Wednesday and Thursday featured the organizational debut of Drew Pomerantz, the key piece from the Cleveland Indians in the Ubaldo Jimenez trade. Thursday night, his counterpart from Cleveland Alex White went out and threw an absolute gem against the Midland Rockhounds. Both Pomeranz and White threw shutouts (with a little help from their pen). Ultimately, White allowed 3 hits, 1 walk, 1 hit batter, while striking out 4.
I'd say that's the kind of coming out party these two studs needed to get the fans on their side.
When you lose a pitcher like Ubaldo Jimenez, the players you get back need to perform, and fast, if the team wants to mitigate some of the PR damage from trading away the fan favorite.
Thus far, Pomeranz has held up his end of the bargain. 7 innings of 2-hit, shutout ball definitely makes for an impressive organizational debut.
White's debut was only an inning long, and he allowed 3 runs, but since then he has yet to let a runner cross the plate. 15 innings of 7-hit shutout ball. Word is that White is scheduled for one more rehab start, in Colorado Springs this time, but after watching him pitch against the Rockhounds, I see no point in wasting his or the organization's time in keeping him in the minors. White gave up some decent contact to the Midland bats, but for the majority of the game, White was just toying with this lineup.
Juggle the rotation a bit if need be, but let's get White up into the major league rotation. Demote Esmil Rogers to the bullpen, permanently. No, the current MLB pitching depth isn't the greatest, but continuing to go back-and-forth with Rogers isn't giving him any time to settle in a spot and stay there. We've heard from countless evaluations that Rogers doesn't conceal the ball well enough, that hitters pick up on his stuff too well, and that his repertoire just isn't good enough to get him by as a starter. So slate him in as the 6th/7th inning guy, and just go an inning at a time. Don't move him back to the rotation, period. If you need a spot start, use Reynolds or Mortensen, regardless of how inauspicious their recent work has been.
This sets the rotation (for now) up as Chacin, Cook, White, Hammel, Millwood. After a couple more starts in Tulsa for Pomeranz, give him a start or two in the Majors in September.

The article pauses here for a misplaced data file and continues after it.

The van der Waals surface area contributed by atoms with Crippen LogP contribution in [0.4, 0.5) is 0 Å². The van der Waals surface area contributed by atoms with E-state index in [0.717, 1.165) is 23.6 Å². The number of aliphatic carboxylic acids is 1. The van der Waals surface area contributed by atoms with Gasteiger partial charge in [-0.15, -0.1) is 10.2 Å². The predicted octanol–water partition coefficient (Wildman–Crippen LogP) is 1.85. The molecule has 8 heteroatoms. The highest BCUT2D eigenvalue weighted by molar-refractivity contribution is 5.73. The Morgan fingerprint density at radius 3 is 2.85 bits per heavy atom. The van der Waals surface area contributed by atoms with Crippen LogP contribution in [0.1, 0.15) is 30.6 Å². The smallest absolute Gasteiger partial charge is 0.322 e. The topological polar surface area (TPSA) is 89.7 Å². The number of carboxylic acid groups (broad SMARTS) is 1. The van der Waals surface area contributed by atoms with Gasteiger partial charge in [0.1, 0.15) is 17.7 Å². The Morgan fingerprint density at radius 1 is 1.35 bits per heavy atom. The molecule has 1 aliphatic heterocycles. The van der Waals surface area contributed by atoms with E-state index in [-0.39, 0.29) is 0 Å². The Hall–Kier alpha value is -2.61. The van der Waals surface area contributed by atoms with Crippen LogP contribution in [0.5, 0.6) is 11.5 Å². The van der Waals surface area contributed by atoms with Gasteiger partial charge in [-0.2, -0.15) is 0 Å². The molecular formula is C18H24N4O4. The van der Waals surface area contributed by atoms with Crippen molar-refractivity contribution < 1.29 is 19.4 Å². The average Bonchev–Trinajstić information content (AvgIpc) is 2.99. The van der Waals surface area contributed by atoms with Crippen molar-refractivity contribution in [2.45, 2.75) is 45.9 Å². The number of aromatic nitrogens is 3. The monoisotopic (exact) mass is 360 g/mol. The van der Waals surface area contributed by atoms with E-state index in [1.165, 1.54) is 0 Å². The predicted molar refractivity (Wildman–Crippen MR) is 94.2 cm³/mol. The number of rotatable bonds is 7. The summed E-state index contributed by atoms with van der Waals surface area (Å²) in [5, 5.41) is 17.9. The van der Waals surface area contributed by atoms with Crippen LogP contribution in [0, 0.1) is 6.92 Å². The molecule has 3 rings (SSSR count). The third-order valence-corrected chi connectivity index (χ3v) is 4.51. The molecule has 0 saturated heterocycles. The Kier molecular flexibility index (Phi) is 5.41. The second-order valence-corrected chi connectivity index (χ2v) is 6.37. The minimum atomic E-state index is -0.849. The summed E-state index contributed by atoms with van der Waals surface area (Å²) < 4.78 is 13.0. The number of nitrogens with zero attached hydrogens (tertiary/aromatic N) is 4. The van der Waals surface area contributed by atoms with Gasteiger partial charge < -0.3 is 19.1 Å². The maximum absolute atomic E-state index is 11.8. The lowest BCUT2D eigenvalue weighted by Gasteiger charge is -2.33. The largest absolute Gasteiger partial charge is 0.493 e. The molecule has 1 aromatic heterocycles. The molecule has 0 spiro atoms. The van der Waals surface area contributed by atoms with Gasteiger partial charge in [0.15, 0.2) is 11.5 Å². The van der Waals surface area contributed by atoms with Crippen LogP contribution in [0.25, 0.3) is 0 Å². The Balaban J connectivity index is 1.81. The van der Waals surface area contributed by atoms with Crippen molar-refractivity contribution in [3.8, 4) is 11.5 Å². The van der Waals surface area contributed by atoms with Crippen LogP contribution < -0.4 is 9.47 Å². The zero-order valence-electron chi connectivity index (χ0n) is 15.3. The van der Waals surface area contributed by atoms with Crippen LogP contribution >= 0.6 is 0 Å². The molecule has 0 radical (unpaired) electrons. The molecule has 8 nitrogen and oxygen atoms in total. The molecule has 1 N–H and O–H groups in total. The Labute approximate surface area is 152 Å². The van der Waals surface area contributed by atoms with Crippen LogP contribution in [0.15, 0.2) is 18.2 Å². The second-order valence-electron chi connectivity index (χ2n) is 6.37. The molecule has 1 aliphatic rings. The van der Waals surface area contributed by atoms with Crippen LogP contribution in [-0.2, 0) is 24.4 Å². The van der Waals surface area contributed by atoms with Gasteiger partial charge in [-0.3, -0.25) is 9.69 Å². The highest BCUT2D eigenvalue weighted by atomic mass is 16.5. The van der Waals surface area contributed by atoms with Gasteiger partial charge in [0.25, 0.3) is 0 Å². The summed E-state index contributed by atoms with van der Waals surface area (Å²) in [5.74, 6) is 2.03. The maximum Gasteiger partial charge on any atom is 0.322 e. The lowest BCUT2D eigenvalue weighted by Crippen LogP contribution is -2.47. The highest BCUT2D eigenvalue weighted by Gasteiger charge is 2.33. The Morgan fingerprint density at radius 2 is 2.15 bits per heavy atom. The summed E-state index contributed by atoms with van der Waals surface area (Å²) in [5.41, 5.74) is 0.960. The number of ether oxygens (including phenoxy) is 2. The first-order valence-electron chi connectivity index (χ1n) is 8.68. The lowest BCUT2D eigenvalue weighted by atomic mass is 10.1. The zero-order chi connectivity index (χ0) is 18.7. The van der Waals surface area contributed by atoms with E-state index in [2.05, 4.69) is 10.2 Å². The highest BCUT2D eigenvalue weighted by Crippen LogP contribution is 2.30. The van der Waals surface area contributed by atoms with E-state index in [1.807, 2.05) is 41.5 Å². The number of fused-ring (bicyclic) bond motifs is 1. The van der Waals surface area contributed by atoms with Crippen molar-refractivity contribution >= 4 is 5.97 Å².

Should things go well, this has a rotation going forward of Chacin-White-Pomeranz-Hammel-Cook/Millwood/Other Veteran Starter. Move up to Mid-May 2012, and we can probably slot in Jorge De La Rosa. This is all, of course, discounting Juan Nicasio's recovery efforts. Can you imagine an unpolished rotation of Chacin-White-Pomeranz-Nicasio-Hammel with Christian Friedrich en route and promises of Tyler Anderson, Tyler Matzek, Chad Bettis, and who knows, maybe down the line someone like Johendi Jiminian? Folks, this is just the best the Rockies' pitching depth has ever been.
Rob Neyer of Baseball Nation has rediscovered what all of us have known since 1995. It's almost adorable, seeing baseball writers discover Coors Field for the first time or visit again for a refresher. The sights! The Mountain Views! The LoDo Decoration! The Tournadoughs! Ah, it makes me smile to read other people falling in love with the park that's captivated our hearts since Dante Bichette buried a 14th inning fastball in the bleachers.
So thank you, Rob, and welcome to the fold.
And that's another thing, people discovering the Rockpile. $4 a seat. That's right. Love it.
This is kind of interesting. Jason Giambi is still a trade candidate for August, meaning he'd have to clear waivers before he can be traded to another team. Ken Rosenthal is reporting that the Rockies haven't even put him on waivers yet, suggesting that there's not really a trade in the works right now. Even if Giambi were to be traded, the door would more than likely remain open for him to return in 2012, regardless of whether or not it would be a smart roster decision.
My opinion? Keep Giambi for all eternity.
In the event that you missed it on Thursday, Mike Jacobs has been suspended for 50 games for testing positive for HGH in violation of MiLB's drug policy. The Rockies subsequently released him. Jacobs is the first failed HGH test in North American Sports - that is, MLB, NHL, NFL, NBA, etc.